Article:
Daily Prince 9/2/20: Time

The streak is in danger. In fact, technically it’s over as it’s exactly 12:00 AM on 9/3 as I type this sentence. It’s still 9/2 somewhere, so I’m going to cheat and put 9/2 as the date on this one. In my defense I’m in the midst of the worst 36 hours of my professional career. I should be asleep. I’ve gotten about 3.5 hours of it since 7:00 AM yesterday. Yet here I am. Sitting at my keyboard with a combination of frustration, humiliation, and dread. The kind of feeling that makes you question nearly every decision that’s led you to this point. Not just the big things like, “maybe I shouldn’t have dropped out of college,” but little things like, “why didn’t I do this instead of that Tuesday afternoon?” It’s unshakeable. So I sit here with this surreal combination of extreme exhaustion and soul crushing pressure that won’t allow me to sleep. I mean, I was already suffering from the kind of mild Covid/Trump induced “low-grade depression” that Michelle Obama spoke of on her podcast two weeks ago. As usual, I will attempt to write my way out of this funk. At least I have the best wife and kids anyone could ask for. Maybe I should just never leave my home again. Hard to make a living that way…

I was hoping for something full of dread and pessimism to pop up on the Daily Prince Song Randomizer so I could really lean in to this feeling and turn this post in to a greater cathartic gut-spilling session that it already is. Unfortunately, that might be one thing Prince wasn’t very good at. I am struggling to think of a Prince song that captures this feeling. “Sometimes It Snows In April” is my go-to Prince song when I want something sad, but it doesn’t really fit this occasion. If you’ve got a Prince song that addresses the kind of dread and regret that eats at your soul while you toil in a prison of your own making please send it this way!

Instead I got “Time” from 2014’s Art Official Age. I dig this album, but “Time” is not one of the songs I go back to frequently. “Time” is a duet with Andy Allo, who I have to admit I know more for her role as Nora on the Amazon Prime series Upload. I had that show recommended to me more than once and when I saw her name in the credits it looked familiar. Turns out she worked with Prince around the same time as Lianne LaHavas, who has become a favorite of mine. I need to give Andy Allo’s music a listen.

“Time” is a super chill slow song that clocks in at just under 7:00. Prince and Allo exchange verses and combine on the chorus, singing about getting some time alone with each other. Unlike my recent post on “Lolita,” a song about Prince rejecting the advances of a much younger woman, “Time” is more about Prince giving in to that temptation. Late in the song he sings, “I’m sick and tired of playing hard to get with an animal that’s half my age.” “Time” is more about settling down and falling in love with a younger woman, though, where “Lolita” was about a hookup at a club.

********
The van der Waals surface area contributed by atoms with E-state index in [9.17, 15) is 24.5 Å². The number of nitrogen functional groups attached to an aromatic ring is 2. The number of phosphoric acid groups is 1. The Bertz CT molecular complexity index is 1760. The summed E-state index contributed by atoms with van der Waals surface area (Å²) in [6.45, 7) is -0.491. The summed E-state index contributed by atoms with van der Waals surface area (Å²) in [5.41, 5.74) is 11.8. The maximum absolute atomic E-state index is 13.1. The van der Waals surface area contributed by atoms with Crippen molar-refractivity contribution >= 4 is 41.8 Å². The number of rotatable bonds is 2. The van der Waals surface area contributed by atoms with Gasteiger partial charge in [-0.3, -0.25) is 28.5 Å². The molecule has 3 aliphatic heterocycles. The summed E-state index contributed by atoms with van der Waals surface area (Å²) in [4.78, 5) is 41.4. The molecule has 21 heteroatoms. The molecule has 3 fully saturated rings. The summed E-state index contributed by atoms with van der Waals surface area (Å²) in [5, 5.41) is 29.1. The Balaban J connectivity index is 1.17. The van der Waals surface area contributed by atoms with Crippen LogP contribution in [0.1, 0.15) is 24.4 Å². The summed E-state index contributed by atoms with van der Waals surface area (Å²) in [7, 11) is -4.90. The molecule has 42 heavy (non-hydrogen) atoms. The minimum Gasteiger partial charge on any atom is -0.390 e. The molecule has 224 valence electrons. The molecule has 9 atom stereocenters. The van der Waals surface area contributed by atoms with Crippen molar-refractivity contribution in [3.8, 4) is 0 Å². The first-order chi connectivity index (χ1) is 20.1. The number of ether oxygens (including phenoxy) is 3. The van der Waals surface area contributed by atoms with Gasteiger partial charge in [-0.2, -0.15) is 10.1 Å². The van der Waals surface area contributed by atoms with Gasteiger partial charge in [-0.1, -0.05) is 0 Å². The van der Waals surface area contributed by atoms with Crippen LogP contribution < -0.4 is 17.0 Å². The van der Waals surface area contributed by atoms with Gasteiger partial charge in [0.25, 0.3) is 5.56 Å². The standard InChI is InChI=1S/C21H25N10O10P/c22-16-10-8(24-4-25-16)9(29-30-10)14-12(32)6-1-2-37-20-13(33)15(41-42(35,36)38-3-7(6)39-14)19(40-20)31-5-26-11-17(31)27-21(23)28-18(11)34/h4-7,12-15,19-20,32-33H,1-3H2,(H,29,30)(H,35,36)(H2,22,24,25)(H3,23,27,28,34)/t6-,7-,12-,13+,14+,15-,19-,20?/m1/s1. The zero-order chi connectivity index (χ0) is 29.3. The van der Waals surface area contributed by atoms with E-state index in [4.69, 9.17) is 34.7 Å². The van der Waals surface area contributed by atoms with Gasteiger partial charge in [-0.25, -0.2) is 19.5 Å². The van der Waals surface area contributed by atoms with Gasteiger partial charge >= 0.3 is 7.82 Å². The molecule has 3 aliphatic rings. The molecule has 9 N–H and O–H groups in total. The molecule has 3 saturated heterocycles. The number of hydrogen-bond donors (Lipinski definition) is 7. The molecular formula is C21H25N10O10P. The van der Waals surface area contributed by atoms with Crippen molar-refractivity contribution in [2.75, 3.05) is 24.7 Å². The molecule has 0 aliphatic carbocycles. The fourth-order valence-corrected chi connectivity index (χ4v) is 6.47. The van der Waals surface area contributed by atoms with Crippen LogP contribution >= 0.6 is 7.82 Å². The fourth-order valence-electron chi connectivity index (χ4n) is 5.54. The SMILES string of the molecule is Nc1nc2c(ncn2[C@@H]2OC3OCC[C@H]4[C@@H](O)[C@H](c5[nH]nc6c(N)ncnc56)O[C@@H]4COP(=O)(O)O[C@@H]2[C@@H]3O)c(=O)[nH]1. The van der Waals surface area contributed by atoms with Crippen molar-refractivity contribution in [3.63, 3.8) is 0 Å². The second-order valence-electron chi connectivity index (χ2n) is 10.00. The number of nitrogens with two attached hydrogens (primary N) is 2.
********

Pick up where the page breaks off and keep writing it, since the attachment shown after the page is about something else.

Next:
There are two standout aspects to this song in my opinion. The first, as always, is Prince’s work on the bass. This could be mistaken for just another R&B slow jam, but instead of a generic programmed bass line, Prince brings a harder slap bass sound to the track. The other part of the song that jumps out at me is that the vocals on this duet sound a bit disjointed in spots. Not like it’s sloppy. It seems to be slightly off intentionally. Prince and Allo harmonize in spots where I don’t expect to hear harmony, and they’re not quite starting at the exact same time or meshing in a way that I’m used to, but in a good way. Almost as if they’re not supposed to be on the same page.

Putting this laid back Prince track on repeat and putting some words on screen were exactly what I needed to relax tonight. I’m gonna give “Time” a perfectly average score and thank Prince for, as always, being my therapy. Hopefully by the time you’re reading this Thursday will be better than Tuesday and Wednesday were. If I get my Daily Prince post up before midnight it’ll be a step in the right direction.

Rating: 2.5 out of 5.

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